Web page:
Visiting Chateau Cordeillan Bages, Luxury Hotel Association with Lynch Bages

Very soon I will visit Chateau Cordeillan Bages!

It is an 18th century chartreuse house converted into a luxury hotel and restaurant, where Michelin starred Chef Jean-Luc Rocha’s inventive cuisine, is paired with the wines of Chateau Lynch-Bages and perhaps another winery owned by the Cazes family, Château Ormes de Pez in Saint-Estèphe.

As much as I’m looking forward to the food and wine pairing, I’m looking to tasting the new vintage of Lynch-Bages (and hopefully some older vintages as well, and will share my notes with you). It had been the first wine I bought at auction and I’ve tasted through the various vintages here in New York. I am also looking forward to meeting  Jean-Charles Cazes, whom I will have dinner with on Tuesday April 3.

About the history of Chateau Lynch-Bages

At the gates of Pauillac, the Lynch-Bages Estate owes part of its name to the ancient hamlet of Bages, which for centuries was home to generations of winemakers.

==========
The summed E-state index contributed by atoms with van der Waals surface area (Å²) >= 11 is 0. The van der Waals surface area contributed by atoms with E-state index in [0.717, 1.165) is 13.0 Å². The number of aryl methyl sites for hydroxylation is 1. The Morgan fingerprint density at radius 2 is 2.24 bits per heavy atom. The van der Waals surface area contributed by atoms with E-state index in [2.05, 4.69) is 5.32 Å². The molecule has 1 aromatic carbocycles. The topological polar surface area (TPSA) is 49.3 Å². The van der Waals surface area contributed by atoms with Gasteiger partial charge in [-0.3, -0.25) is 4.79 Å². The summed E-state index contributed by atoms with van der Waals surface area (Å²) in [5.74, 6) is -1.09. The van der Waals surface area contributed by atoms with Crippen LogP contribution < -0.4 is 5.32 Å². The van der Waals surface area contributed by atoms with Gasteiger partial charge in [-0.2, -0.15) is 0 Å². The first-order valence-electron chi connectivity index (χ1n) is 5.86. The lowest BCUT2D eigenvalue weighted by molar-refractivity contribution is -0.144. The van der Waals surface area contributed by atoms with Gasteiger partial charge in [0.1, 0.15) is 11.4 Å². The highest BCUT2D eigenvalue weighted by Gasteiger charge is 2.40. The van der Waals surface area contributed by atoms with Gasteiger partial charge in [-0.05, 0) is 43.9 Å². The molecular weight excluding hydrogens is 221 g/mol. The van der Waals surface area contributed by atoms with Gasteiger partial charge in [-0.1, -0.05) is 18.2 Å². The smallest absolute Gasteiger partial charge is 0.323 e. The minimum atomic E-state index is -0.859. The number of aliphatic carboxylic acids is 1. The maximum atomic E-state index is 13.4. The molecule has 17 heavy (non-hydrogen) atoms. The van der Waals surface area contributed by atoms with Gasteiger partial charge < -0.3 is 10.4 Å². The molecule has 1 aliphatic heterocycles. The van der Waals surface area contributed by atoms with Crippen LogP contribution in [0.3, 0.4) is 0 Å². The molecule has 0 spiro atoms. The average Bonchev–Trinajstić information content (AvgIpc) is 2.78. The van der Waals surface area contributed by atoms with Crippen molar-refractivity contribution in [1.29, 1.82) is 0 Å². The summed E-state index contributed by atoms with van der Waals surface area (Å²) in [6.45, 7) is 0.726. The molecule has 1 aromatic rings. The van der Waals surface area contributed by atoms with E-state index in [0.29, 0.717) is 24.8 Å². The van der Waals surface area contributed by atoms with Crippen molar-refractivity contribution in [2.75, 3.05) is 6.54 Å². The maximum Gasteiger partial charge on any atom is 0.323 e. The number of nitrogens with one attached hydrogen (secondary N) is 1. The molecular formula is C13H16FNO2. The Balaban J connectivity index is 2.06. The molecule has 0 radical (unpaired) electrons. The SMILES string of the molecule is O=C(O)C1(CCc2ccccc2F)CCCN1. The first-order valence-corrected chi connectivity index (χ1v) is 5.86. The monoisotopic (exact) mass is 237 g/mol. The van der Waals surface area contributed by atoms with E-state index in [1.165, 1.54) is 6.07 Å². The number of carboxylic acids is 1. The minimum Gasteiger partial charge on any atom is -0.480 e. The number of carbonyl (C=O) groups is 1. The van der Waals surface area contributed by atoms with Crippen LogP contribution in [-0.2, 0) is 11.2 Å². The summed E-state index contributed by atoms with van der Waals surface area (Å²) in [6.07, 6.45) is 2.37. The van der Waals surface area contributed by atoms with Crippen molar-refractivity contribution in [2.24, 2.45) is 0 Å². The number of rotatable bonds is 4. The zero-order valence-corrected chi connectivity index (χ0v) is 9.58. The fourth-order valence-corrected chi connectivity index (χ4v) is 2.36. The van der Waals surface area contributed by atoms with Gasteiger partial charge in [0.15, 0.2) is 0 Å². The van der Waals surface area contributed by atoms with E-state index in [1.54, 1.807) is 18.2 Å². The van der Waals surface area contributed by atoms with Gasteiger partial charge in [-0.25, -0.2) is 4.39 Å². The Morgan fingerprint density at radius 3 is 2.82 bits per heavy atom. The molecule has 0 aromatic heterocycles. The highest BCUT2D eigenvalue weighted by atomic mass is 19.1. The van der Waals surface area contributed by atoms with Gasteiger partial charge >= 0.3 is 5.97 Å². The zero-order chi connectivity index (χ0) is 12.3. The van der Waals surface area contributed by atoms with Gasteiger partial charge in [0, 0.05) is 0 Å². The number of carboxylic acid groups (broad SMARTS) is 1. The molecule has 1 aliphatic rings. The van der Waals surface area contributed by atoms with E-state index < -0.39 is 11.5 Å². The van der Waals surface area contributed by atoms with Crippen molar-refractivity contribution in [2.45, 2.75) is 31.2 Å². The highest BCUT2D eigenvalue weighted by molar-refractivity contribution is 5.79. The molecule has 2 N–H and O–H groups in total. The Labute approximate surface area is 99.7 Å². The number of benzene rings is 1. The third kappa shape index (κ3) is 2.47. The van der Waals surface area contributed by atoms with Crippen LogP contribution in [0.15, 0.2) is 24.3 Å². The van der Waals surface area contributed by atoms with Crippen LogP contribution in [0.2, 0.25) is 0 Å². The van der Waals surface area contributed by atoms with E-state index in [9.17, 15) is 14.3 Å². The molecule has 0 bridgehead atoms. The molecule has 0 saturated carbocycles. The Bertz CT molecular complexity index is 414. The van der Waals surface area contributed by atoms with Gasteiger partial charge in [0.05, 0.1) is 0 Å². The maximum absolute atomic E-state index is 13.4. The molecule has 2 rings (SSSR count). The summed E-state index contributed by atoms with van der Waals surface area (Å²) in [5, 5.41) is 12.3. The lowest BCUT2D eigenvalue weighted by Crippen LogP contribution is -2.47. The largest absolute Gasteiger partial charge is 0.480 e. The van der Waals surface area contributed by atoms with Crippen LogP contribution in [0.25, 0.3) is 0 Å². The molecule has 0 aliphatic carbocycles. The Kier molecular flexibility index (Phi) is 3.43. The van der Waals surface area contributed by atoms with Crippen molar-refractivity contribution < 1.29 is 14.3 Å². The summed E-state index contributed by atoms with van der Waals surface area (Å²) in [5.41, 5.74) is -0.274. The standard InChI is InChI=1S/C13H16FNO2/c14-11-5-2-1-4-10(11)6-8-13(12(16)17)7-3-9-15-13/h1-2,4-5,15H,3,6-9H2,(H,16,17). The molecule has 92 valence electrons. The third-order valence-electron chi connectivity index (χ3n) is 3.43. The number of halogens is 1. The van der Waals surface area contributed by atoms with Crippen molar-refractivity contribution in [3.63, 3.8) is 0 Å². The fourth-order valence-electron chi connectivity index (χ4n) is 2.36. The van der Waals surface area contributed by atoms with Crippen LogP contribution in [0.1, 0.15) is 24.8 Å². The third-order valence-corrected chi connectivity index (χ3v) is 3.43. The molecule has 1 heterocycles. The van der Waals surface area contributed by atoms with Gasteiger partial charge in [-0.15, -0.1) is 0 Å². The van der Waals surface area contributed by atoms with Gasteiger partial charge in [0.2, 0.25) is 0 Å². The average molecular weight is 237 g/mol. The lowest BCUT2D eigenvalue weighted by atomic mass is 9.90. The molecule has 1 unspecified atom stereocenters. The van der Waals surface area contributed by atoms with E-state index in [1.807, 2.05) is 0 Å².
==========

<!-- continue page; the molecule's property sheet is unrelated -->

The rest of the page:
The area of “Batges” is mentioned as early back as the sixteenth century in the terriers (estate records) of Lafite yet its wine history began in the eighteenth century when, in 1728, it became the property of Chevalier Pierre Drouillard, Treasurer General of Guyenne, who bequeathed the estate to his daughter, Elizabeth, who was then the wife of Thomas Lynch. The property thus passed into the Lynch family for seventy-five years.

Then known as the “Cru de Lynch”, the property was sold in 1824 to Sébastien Jurine, a wine merchant from Geneva who had newly moved in Bordeaux. Under the stewardship of his young son, André-Louis, it was classified among the Cinquièmes Crus in the prestigious 1855 Classification.

In 1862, “Jurine Bages” was sold to the brothers Cayrou wine merchants who restored the estate’s name, which has remained unchanged ever since as “Lynch-Bages.” In the 1930’s a member of the Cayrou family,  General Félix de Vial, leased the vineyard to Jean-Charles Cazes, who was already in charge of Château Ormes de Pez in Saint-Estèphe.